After two weeks of intensive course work, assingments and discusssions the IPSA summer school has come to an end today.
I took the course comparative case study methodology taught by Derek Beach from the University of Aarhus in Denmark.
The course was great designed in a way that the participants had to apply the taught prinicples and methods straight away on their own research projects. This way the course really got you thinking about your own project from the beginning.
Actually as a result of teh course I have changed my research design from a pure case study design to a mixed method design including a QCA followed by 2-3 in-depth case studies investigating causal mechanisms through process tracing.
The more hands-on methodological trainnig was embedded in many discussions about the philosophy of science and how we make claims in the social sciences based on what kind of empirical material.
The neo-positivist but qualitative approach that was brought forward during the lectures is based upon a deterministic understanding of causality that is paired with bayesian arguing based on contextualizing and critically engaging wioth ones own evidence.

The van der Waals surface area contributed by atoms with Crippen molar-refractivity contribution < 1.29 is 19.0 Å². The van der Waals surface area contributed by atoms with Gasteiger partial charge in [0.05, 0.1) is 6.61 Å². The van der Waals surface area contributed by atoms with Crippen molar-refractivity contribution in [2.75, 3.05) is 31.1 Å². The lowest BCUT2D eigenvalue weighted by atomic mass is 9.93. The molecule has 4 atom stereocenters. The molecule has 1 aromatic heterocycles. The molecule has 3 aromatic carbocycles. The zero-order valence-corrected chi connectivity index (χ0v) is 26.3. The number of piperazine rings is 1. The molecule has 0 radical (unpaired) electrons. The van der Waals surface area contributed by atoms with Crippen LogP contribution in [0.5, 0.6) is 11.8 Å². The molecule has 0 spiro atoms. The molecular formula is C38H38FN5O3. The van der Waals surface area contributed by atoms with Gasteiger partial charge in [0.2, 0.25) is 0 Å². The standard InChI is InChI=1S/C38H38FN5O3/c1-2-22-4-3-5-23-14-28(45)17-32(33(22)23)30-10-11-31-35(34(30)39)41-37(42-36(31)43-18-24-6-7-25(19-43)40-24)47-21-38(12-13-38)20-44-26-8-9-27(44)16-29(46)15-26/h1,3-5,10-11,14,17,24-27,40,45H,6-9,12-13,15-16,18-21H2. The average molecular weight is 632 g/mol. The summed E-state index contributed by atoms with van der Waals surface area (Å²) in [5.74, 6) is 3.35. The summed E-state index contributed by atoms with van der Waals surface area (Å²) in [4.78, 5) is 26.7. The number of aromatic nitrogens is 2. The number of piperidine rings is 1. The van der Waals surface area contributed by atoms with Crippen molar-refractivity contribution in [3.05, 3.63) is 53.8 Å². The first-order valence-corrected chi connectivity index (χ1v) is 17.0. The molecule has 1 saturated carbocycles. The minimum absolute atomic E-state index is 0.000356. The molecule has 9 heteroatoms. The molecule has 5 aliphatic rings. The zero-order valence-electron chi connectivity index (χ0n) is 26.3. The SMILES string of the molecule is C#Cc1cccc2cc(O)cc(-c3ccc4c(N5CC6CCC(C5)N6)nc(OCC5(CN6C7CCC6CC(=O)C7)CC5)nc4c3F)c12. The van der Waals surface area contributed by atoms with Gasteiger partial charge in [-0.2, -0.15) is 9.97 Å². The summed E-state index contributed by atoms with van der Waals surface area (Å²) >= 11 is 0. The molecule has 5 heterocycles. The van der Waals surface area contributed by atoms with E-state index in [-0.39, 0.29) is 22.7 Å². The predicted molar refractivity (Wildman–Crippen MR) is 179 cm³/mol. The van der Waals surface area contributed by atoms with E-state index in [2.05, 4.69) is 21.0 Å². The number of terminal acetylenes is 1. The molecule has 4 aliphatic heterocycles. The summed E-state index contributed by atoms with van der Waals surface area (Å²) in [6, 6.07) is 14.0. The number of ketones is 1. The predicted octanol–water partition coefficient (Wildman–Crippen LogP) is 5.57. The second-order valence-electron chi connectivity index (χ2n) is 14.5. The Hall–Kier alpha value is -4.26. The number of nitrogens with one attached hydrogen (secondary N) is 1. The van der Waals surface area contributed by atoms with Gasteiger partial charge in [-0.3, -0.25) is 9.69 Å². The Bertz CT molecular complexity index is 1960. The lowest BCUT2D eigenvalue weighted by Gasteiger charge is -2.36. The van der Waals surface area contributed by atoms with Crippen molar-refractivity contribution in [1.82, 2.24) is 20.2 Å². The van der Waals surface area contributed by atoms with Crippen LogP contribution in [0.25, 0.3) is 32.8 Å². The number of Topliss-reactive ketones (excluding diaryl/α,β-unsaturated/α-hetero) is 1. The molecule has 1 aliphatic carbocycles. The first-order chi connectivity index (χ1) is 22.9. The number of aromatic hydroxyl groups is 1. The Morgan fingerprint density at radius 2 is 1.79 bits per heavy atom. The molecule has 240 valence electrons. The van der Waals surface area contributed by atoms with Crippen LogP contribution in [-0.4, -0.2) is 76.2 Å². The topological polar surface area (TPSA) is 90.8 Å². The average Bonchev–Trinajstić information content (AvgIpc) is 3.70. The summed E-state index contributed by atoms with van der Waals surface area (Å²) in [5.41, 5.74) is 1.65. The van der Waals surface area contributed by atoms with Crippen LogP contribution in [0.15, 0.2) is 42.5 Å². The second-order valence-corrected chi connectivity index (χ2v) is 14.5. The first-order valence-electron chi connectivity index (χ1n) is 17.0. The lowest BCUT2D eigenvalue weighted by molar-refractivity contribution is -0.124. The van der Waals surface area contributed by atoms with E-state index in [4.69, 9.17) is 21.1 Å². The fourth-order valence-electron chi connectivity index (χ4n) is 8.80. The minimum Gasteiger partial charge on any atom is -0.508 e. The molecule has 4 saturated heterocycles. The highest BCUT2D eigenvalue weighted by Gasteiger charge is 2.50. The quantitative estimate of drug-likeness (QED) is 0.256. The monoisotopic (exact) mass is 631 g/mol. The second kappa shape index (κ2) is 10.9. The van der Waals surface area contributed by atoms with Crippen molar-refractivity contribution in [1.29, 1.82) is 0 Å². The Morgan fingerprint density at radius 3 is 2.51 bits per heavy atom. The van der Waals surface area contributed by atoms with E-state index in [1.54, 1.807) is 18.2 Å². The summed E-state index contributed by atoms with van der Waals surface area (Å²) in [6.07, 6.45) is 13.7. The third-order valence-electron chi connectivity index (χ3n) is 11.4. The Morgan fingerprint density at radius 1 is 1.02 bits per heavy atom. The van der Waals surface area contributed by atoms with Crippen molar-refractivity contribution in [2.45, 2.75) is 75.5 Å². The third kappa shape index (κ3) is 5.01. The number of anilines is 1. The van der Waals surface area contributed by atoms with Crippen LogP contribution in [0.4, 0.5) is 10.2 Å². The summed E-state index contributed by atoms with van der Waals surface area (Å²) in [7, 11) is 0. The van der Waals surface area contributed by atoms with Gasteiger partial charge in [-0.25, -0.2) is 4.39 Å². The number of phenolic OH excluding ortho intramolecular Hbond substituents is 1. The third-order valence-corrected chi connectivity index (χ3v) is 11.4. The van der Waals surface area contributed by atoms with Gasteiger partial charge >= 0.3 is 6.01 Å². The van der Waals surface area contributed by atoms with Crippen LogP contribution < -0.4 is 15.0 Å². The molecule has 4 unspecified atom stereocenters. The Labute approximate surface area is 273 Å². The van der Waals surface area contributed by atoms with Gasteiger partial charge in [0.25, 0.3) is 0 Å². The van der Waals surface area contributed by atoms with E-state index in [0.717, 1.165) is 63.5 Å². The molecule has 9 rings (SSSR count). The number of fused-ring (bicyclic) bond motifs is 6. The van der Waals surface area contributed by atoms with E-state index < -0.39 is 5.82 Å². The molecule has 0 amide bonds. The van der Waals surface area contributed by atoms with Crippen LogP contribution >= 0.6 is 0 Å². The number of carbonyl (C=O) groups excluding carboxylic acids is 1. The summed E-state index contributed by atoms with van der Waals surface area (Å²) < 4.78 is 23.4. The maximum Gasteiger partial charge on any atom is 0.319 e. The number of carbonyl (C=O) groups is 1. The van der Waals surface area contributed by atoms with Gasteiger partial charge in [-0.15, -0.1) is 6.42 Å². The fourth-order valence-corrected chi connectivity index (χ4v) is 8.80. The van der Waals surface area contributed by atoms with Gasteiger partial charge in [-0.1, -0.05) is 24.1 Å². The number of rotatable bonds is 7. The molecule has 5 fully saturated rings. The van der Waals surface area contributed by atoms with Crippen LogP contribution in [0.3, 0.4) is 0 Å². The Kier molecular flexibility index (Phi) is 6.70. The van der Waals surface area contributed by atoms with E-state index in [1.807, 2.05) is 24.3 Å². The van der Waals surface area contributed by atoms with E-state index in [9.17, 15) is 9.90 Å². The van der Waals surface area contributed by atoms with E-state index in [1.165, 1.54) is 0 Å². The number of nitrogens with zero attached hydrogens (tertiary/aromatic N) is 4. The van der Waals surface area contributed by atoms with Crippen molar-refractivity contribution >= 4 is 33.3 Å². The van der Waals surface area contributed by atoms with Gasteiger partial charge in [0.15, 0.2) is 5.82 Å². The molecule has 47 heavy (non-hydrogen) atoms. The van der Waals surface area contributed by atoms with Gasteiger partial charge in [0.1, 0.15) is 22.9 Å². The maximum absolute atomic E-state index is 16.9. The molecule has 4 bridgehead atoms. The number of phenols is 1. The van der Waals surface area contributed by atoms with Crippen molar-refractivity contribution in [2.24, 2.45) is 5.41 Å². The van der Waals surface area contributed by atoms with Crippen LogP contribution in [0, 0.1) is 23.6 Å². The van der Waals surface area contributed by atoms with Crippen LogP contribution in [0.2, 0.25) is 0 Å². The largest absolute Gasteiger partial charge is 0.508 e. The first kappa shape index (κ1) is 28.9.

I have found the thoughts extremely interesting and refreshingly systematized and transparent for qualitative method standards. I aim to apply some of these concepts in my dissertatiuon and forthcoming works to undermine the methodlogical strength of my works.
In march Derek will also give a two day workshop on process tracing in Berlin that I am already looking forward too.
On top of all the input it was also a great opportunity to engage with PhD and graduate students from all over the world in a nice environment at teh University of Sao Paolo.
It seems intensive workshops are even possible despite regular samba, sun and caipirnhas.
All in all it was it was a great two weeks and I would recommend teh course (which is also taught at teh ECPR summer schools) and the summer school in Sao Paolo to any methodologically interested graduate student.
IPSA SummerSchool in Sao Paolo
is a researcher and PhD student in political science, freelance journalist and photographer interested in Democracy, Transition, Authoritarianism and Security especially in the MIddle East and North Africa.